Nitrogen oxides produced from the emission of automobiles and power plants, are the source of fine air borne particles which lead to
(a) photochemical smog
(b) dry acid deposition
(c) industrial smog
(d) wet acid deposition
(b) : Sulfur and nitrogen oxides emitted into the atmosphere react to form compounds that are transported long distances and are subsequently deposited to the Earth's surface in wet and dry forms. Although the term "acid rain" is widely recognized, the dry deposition portion ranges from 20 to 60 percent of total pollutant deposition, and represents the particulate and gaseous forms. A more accurate description of the overall process is acid deposition rather than acid rain.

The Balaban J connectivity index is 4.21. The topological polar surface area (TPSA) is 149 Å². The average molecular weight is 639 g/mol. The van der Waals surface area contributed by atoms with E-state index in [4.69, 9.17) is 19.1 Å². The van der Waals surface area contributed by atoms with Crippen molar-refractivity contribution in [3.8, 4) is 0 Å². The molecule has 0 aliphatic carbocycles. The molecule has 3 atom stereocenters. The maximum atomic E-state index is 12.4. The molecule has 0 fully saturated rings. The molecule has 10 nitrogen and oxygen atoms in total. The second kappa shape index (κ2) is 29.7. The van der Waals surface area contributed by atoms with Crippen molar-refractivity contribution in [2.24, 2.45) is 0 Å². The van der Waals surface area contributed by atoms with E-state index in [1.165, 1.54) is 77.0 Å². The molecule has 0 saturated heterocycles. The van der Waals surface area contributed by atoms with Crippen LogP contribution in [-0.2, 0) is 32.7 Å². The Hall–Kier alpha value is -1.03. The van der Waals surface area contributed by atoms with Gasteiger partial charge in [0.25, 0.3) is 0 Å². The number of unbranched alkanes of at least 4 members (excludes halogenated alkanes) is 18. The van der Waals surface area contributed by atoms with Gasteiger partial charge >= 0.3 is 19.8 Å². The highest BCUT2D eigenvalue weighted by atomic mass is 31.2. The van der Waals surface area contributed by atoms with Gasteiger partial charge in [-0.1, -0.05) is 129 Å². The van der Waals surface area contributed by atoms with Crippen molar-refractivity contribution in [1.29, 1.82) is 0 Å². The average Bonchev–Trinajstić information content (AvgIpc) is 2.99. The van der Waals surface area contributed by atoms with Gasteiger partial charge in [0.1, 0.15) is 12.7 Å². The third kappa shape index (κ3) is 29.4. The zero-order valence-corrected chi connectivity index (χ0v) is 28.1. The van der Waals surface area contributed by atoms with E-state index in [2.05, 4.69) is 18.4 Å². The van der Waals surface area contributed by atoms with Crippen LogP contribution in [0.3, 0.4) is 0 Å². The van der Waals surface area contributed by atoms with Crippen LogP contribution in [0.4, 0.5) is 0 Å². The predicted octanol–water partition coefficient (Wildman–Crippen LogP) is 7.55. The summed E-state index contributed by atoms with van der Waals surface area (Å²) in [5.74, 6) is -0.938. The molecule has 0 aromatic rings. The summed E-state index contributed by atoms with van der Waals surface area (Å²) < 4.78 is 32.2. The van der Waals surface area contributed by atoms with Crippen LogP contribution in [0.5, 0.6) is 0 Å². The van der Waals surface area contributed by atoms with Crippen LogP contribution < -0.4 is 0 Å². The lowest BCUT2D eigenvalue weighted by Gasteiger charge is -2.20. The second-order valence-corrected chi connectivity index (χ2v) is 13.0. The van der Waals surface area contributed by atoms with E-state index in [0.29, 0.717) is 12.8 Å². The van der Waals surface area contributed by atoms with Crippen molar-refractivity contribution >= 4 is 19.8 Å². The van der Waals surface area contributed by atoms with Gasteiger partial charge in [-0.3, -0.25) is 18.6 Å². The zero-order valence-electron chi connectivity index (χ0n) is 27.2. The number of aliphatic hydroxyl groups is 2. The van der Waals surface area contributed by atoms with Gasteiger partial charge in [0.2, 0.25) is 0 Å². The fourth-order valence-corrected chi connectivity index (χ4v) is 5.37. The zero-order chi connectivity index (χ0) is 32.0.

Dry deposition occurs when sulfur dioxide and nitrogen oxides react, but not with water. It settles out of the atmosphere as particle or gases.
The effects of acid deposition include acidification of lakes and streams, nutrient enrichment of coastal waters and large river basins, soil nutrient depletion and decline of sensitive forests, agricultural crop damage, and impacts on ecosystem biodiversity. Toxic pollutants and metals also can be transported and deposited through atmospheric processes. Both local and long-range emission sources contribute to atmospheric deposition.